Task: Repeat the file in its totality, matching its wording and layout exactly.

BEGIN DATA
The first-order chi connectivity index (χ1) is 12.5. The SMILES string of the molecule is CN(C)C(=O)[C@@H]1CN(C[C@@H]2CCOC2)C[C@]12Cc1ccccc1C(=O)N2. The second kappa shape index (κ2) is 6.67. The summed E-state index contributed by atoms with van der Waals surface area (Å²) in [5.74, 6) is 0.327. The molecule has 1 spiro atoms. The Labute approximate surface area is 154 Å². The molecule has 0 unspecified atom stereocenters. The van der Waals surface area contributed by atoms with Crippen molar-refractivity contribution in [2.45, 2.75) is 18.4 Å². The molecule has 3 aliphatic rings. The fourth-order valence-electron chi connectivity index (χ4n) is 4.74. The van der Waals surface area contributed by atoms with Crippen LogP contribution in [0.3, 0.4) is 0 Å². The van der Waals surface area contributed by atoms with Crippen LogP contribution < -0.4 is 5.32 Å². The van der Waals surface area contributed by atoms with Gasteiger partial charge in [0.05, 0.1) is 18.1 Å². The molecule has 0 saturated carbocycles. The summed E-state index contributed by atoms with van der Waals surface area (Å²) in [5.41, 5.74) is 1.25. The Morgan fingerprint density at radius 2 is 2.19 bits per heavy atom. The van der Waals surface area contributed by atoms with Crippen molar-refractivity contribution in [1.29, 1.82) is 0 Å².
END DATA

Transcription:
The first-order chi connectivity index (χ1) is 12.5. The SMILES string of the molecule is CN(C)C(=O)[C@@H]1CN(C[C@@H]2CCOC2)C[C@]12Cc1ccccc1C(=O)N2. The second kappa shape index (κ2) is 6.67. The summed E-state index contributed by atoms with van der Waals surface area (Å²) in [5.74, 6) is 0.327. The molecule has 1 spiro atoms. The Labute approximate surface area is 154 Å². The molecule has 0 unspecified atom stereocenters. The van der Waals surface area contributed by atoms with Crippen molar-refractivity contribution in [2.45, 2.75) is 18.4 Å². The molecule has 3 aliphatic rings. The fourth-order valence-electron chi connectivity index (χ4n) is 4.74. The van der Waals surface area contributed by atoms with Crippen LogP contribution in [0.3, 0.4) is 0 Å². The van der Waals surface area contributed by atoms with Crippen LogP contribution < -0.4 is 5.32 Å². The van der Waals surface area contributed by atoms with Gasteiger partial charge in [0.05, 0.1) is 18.1 Å². The molecule has 0 saturated carbocycles. The summed E-state index contributed by atoms with van der Waals surface area (Å²) in [5.41, 5.74) is 1.25. The Morgan fingerprint density at radius 2 is 2.19 bits per heavy atom. The van der Waals surface area contributed by atoms with Crippen molar-refractivity contribution in [1.29, 1.82) is 0 Å².